On July 9, President Barack Obama signed into law the Food and Drug Administration Safety and Innovation Act, which brings us a step closer to ensuring Americans with vision disabilities have access to the important information on their prescription labels. The Act includes provisions that establish national best practices for retail and other pharmacies to use in providing accessible prescription drug labeling to customers with vision disabilities. This includes proper dosage, the name of the medication, accompanying information about possible side effects, and more.
“We applaud President Obama and Congress for taking this important step,” said Carl R. Augusto, president and CEO of the American Foundation for the Blind (AFB). “AFB has been working on this issue for many years and we’re thrilled that this is now a reality.”
The American Foundation for the Blind (AFB) has long championed safe and effective ways to address the significant public health challenge of inaccessible prescription drug labeling. Past studies have shown the dangers posed by the inability to access necessary instructions that accompany prescription and over-the-counter medications, including illness, emergency room visits and the reliance upon sighted companions—or even strangers.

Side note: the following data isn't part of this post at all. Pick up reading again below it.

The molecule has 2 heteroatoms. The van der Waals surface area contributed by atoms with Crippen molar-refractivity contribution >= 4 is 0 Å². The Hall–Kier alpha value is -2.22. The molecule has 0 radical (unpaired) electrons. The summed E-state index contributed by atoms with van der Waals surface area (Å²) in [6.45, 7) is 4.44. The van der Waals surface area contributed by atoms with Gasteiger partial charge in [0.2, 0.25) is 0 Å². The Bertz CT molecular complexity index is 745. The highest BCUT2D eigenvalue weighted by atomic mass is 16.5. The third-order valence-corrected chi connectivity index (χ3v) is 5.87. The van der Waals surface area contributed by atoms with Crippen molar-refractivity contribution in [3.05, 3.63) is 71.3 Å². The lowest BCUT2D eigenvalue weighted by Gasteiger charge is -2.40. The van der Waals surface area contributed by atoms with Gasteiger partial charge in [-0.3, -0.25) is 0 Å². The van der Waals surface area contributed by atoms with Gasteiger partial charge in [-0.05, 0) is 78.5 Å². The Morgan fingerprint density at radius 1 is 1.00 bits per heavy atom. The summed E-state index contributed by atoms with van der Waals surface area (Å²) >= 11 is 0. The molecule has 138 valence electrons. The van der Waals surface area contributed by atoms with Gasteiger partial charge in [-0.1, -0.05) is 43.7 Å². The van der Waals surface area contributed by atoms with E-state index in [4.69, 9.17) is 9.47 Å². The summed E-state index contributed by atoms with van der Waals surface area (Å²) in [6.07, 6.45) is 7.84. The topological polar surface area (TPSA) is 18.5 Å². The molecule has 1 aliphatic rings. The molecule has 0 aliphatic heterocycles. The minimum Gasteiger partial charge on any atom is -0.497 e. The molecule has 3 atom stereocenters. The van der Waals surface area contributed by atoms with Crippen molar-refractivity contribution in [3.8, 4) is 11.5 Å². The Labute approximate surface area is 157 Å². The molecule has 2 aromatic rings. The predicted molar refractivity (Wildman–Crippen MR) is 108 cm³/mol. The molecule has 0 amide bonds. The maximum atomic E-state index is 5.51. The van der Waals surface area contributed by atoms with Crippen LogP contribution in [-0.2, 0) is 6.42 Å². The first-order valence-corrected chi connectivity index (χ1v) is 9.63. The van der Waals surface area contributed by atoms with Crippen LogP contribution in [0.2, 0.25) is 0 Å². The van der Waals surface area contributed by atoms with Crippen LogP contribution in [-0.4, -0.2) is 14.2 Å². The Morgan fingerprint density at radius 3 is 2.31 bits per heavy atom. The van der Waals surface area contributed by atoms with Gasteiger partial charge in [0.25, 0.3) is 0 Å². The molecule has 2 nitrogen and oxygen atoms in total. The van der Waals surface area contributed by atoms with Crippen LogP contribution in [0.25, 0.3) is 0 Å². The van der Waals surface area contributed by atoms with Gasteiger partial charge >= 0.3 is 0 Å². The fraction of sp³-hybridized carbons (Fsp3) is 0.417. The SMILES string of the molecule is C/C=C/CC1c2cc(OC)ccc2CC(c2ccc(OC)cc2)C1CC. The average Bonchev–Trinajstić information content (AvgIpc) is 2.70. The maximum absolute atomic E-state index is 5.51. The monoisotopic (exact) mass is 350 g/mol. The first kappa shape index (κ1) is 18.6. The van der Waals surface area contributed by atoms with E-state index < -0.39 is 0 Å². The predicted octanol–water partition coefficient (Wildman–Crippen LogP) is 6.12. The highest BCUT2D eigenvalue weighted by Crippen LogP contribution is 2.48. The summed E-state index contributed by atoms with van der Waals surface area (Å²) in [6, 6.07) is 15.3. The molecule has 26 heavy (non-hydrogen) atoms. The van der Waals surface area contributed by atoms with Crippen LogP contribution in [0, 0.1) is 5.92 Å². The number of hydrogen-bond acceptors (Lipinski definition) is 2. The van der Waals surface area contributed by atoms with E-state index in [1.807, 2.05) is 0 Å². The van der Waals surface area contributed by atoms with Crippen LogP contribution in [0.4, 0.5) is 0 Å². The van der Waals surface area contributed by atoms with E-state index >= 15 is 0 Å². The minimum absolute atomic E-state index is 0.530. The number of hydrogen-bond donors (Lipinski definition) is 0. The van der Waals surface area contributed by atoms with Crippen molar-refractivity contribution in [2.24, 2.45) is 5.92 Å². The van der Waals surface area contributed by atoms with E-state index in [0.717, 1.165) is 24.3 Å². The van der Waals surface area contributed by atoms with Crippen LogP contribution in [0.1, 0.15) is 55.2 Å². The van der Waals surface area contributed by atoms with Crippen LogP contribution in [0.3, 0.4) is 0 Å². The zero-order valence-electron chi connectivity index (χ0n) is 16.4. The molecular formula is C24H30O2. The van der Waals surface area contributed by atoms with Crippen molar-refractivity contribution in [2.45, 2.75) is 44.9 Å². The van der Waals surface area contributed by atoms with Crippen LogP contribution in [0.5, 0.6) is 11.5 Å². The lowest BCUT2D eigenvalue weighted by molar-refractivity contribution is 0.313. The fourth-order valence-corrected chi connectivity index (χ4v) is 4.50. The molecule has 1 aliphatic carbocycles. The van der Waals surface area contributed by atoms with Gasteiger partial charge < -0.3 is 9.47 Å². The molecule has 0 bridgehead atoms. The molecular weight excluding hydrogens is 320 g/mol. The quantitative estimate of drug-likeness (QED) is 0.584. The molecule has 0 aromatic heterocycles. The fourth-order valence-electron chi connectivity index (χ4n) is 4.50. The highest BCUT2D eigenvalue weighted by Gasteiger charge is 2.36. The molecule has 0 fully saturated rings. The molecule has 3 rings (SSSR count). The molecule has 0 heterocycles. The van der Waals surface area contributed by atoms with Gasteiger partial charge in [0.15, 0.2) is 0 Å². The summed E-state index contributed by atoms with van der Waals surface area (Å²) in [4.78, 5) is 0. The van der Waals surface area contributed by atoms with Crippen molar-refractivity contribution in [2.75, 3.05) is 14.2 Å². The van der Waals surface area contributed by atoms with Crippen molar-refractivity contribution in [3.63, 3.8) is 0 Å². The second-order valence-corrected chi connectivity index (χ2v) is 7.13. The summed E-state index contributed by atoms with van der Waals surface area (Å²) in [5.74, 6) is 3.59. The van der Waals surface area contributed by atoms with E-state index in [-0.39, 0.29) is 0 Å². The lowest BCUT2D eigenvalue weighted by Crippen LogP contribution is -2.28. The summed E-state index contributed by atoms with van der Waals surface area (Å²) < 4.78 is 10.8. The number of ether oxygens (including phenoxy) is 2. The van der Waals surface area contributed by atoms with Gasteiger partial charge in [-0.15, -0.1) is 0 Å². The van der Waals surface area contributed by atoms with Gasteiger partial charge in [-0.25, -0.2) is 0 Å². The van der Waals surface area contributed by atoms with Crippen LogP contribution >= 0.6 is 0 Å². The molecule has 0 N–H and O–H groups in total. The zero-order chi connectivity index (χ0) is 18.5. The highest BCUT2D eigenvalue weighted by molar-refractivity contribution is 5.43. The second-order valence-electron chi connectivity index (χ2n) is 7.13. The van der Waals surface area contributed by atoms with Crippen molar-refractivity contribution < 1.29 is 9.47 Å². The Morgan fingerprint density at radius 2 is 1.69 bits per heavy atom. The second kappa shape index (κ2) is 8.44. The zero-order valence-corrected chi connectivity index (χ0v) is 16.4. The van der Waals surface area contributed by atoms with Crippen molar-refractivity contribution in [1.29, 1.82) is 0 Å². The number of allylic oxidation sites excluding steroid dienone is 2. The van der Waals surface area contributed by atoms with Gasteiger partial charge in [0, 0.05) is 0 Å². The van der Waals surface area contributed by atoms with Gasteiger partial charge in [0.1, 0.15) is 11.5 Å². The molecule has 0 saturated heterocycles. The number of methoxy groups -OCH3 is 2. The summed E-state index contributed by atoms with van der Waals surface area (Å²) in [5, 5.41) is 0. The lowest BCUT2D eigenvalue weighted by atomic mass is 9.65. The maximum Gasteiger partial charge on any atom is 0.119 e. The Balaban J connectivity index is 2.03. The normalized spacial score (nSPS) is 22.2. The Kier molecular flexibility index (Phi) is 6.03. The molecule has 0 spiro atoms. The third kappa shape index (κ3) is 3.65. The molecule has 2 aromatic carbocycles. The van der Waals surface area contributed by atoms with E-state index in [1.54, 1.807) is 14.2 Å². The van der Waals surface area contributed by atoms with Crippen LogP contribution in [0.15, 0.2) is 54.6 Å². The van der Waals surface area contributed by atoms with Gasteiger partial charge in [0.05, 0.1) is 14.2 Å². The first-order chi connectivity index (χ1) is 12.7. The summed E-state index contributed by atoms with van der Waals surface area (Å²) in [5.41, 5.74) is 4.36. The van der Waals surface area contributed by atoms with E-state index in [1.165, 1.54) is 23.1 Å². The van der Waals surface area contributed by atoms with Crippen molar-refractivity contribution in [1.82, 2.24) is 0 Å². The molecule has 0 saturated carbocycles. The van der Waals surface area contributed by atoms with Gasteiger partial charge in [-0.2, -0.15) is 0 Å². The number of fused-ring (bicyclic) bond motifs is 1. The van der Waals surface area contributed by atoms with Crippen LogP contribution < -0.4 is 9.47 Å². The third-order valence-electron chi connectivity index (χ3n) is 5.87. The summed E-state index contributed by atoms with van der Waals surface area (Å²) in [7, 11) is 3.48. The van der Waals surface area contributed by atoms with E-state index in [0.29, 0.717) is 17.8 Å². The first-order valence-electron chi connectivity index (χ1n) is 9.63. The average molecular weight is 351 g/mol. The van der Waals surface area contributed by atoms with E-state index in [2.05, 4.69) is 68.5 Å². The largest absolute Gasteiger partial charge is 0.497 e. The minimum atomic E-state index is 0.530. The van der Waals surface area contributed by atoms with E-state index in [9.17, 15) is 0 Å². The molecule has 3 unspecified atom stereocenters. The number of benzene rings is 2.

“The significance of this measure cannot be understated,” said Mark Richert, Director of Public Policy at the American Foundation for the Blind. “For the more than 20 million Americans living with vision loss, being unable to read drug container labels and package inserts is a scary reality.”
The provisions in the Food and Drug Administration Safety and Innovation Act will serve as a valuable supplement to existing requirements under the Americans with Disabilities Act and other federal and state laws imposing obligations on pharmacies to ensure effective communication and barrier removal for people with disabilities. Whether this new legislation entails that medication instructions and inserts be available in large print, braille, or via an assistive technology device remains to be seen.